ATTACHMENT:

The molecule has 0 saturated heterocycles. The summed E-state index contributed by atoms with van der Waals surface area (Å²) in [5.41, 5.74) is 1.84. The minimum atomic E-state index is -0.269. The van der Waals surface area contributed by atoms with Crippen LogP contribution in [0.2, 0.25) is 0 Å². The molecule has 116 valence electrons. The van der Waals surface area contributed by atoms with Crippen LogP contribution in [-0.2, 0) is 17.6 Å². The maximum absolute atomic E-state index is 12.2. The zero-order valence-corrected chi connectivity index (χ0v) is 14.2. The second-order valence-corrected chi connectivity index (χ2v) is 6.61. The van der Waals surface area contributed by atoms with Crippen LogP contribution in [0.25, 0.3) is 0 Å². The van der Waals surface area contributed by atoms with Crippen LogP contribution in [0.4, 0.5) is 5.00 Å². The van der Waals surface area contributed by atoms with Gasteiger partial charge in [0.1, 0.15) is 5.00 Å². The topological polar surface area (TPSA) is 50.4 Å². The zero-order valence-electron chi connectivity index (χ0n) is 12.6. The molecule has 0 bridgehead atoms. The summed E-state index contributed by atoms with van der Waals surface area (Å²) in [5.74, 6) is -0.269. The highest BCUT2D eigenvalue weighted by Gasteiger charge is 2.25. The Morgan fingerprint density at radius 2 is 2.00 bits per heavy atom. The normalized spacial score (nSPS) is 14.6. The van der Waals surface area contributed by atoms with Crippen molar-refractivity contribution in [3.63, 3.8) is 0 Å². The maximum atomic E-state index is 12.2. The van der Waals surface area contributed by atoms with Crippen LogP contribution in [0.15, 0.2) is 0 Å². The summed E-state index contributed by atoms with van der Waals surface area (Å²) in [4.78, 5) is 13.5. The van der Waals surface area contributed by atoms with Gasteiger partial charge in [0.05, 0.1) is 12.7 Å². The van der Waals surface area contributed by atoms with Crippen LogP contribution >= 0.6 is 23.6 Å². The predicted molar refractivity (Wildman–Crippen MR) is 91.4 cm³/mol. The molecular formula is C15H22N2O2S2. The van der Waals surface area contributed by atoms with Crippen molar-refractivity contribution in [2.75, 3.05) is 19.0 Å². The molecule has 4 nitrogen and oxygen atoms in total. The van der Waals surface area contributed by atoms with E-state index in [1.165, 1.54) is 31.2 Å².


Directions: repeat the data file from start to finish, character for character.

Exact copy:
The molecule has 0 saturated heterocycles. The summed E-state index contributed by atoms with van der Waals surface area (Å²) in [5.41, 5.74) is 1.84. The minimum atomic E-state index is -0.269. The van der Waals surface area contributed by atoms with Crippen LogP contribution in [0.2, 0.25) is 0 Å². The molecule has 116 valence electrons. The van der Waals surface area contributed by atoms with Crippen LogP contribution in [-0.2, 0) is 17.6 Å². The maximum absolute atomic E-state index is 12.2. The zero-order valence-corrected chi connectivity index (χ0v) is 14.2. The second-order valence-corrected chi connectivity index (χ2v) is 6.61. The van der Waals surface area contributed by atoms with Crippen LogP contribution in [0.25, 0.3) is 0 Å². The van der Waals surface area contributed by atoms with Crippen LogP contribution in [0.4, 0.5) is 5.00 Å². The van der Waals surface area contributed by atoms with Gasteiger partial charge in [0.1, 0.15) is 5.00 Å². The topological polar surface area (TPSA) is 50.4 Å². The zero-order valence-electron chi connectivity index (χ0n) is 12.6. The molecule has 0 bridgehead atoms. The summed E-state index contributed by atoms with van der Waals surface area (Å²) in [5.74, 6) is -0.269. The highest BCUT2D eigenvalue weighted by Gasteiger charge is 2.25. The Morgan fingerprint density at radius 2 is 2.00 bits per heavy atom. The normalized spacial score (nSPS) is 14.6. The van der Waals surface area contributed by atoms with Crippen molar-refractivity contribution in [3.63, 3.8) is 0 Å². The maximum atomic E-state index is 12.2. The van der Waals surface area contributed by atoms with Crippen LogP contribution in [0.15, 0.2) is 0 Å². The summed E-state index contributed by atoms with van der Waals surface area (Å²) in [4.78, 5) is 13.5. The van der Waals surface area contributed by atoms with Gasteiger partial charge in [0.05, 0.1) is 12.7 Å². The van der Waals surface area contributed by atoms with Crippen LogP contribution >= 0.6 is 23.6 Å². The predicted molar refractivity (Wildman–Crippen MR) is 91.4 cm³/mol. The molecular formula is C15H22N2O2S2. The van der Waals surface area contributed by atoms with Crippen molar-refractivity contribution in [2.75, 3.05) is 19.0 Å². The molecule has 4 nitrogen and oxygen atoms in total. The van der Waals surface area contributed by atoms with E-state index in [1.165, 1.54) is 31.2 Å².